This article by Justin Guay highlights some important points, particularly with regard to how Grameen Shakti’s success challenges many strongly held views regarding renewable energy such as:
1. PV is still not financially viable- PV is financially viable. Grameen Shakti as a company has been self sustaining since 2000 and individual customers have recouped their investments in less time than initially expected due to the sharp increase in the price of kerosene during the last few years.
2. PV is too expensive- The majority of Grameen Shaki’s customers earn less than USD 1900 per year. If they are able to purchase solar home systems (SHSs) without receiving any direct subsidies, why not customers in other countries with higher income levels? The secret to their success is offering a variety of customer credit and repayment schemes that are specifically designed to be affordable to a rural population with meager savings and constantly fluctuating income.
3. Decentralized energy is not financially viable- In isolated rural areas with low population densities, grid expansion may not be financially worthwhile. In such places, decentralized technologies such as SHSs are a way to catalyze new income generating opportunities and improve the general standard of living.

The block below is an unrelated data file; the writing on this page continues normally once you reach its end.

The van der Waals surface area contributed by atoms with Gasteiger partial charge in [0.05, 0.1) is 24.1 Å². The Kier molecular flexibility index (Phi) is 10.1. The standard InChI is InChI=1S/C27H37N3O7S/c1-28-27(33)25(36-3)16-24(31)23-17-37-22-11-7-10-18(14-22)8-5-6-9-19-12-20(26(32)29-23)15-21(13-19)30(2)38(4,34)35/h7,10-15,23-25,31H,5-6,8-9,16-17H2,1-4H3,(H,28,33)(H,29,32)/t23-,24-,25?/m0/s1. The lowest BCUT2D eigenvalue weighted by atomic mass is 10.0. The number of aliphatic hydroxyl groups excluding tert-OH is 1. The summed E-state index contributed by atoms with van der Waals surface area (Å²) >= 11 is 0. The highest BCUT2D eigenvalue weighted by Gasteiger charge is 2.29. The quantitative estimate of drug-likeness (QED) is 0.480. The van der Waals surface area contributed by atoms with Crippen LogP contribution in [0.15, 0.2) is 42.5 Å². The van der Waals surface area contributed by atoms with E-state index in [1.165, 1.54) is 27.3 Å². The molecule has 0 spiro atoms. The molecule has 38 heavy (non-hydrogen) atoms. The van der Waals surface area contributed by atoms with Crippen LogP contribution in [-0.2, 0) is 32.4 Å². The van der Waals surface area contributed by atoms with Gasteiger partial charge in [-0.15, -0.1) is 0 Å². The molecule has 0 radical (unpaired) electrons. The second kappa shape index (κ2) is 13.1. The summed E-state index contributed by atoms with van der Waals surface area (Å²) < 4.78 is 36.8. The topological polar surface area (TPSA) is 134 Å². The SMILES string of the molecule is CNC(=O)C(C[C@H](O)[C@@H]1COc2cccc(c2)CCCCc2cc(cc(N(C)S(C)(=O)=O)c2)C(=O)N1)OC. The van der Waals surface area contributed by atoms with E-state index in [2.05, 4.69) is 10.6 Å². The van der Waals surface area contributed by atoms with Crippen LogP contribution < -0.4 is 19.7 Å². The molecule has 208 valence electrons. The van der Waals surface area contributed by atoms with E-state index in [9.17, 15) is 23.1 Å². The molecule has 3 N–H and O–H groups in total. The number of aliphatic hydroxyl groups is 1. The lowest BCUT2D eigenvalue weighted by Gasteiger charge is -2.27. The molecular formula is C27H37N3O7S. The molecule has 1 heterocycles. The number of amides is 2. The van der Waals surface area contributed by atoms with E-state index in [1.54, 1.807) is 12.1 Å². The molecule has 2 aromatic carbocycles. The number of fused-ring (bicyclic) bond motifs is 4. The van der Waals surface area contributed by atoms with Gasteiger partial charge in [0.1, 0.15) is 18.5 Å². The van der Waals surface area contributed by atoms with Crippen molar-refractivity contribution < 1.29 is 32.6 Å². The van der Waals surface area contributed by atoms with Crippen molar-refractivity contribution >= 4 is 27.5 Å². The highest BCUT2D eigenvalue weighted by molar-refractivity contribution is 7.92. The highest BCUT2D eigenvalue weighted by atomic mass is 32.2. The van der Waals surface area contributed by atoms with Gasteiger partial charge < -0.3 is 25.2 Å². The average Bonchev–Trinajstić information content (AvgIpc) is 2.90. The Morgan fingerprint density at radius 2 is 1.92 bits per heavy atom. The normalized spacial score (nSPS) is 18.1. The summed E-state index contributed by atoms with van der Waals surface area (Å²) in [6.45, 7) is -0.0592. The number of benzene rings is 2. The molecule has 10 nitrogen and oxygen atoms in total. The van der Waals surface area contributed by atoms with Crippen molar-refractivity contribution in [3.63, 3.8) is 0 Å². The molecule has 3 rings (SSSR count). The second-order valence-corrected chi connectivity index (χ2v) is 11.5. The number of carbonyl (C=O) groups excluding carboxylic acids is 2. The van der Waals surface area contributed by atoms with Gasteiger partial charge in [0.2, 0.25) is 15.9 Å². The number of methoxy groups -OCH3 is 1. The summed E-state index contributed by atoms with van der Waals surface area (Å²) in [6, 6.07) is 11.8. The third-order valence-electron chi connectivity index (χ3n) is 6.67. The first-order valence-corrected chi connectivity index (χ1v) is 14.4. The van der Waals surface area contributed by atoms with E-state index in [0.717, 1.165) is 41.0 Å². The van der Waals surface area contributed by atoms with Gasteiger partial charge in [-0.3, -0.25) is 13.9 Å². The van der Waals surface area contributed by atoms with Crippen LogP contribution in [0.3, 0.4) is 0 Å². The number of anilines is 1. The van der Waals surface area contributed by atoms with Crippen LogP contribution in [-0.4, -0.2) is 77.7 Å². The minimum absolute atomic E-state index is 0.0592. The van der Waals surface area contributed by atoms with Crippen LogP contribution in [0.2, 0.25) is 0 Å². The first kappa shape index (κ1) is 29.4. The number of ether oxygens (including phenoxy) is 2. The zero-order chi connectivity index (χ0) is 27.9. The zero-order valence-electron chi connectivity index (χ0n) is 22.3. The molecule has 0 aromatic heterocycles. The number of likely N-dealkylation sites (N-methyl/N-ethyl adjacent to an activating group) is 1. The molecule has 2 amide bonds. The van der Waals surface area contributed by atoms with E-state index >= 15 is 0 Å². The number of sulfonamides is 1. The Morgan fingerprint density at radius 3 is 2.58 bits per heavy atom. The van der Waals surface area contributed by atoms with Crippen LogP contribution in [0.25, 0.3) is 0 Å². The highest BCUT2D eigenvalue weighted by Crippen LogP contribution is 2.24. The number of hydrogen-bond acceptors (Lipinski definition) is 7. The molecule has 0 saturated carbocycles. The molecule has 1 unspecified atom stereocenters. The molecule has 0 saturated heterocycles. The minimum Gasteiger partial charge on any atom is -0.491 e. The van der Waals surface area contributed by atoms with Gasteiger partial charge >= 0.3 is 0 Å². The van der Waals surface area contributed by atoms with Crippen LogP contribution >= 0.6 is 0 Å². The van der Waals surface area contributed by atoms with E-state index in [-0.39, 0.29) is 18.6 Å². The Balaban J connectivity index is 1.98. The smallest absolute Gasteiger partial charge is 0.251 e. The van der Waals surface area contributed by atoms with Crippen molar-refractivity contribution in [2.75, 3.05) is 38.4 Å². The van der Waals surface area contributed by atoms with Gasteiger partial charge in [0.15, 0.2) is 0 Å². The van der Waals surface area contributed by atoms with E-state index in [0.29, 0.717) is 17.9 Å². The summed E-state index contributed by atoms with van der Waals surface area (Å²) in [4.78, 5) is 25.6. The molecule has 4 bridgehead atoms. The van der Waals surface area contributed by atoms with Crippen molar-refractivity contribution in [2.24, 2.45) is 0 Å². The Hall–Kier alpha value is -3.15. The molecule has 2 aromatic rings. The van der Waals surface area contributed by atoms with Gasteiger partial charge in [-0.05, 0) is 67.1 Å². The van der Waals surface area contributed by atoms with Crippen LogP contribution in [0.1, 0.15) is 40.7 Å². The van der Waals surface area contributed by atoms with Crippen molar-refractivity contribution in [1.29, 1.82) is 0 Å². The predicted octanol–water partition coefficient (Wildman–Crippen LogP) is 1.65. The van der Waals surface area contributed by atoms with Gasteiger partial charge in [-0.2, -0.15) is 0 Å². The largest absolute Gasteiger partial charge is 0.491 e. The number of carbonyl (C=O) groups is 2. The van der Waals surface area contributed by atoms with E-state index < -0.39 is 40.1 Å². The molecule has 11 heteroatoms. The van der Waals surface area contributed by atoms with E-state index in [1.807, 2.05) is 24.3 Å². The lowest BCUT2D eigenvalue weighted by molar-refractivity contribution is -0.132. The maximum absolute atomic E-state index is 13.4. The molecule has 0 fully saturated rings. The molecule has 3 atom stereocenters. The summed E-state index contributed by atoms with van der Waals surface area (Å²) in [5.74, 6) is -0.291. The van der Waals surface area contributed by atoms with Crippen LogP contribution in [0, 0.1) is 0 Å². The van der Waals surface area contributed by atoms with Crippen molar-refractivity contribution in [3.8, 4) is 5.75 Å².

The ultimate lesson according to Guay is that ” Bangladesh is the world’s demonstration case for an off-grid clean energy access plan that delivers.”
As an observer of the Grameen Shakti phenomenon, what I find particularly interesting is that socio-cultural factors, which are usually a barrier to the deployment of new renewable energy technologies in other countries are actually working in Grameen Shakti’s favor. The patron client relationship upon which political order in rural Bangladesh is based has helped Grameen Shakti attract new clients as the company initially targeted highly respected and influential members of rural communities, which helped the new technology gain the acceptance of the general rural population.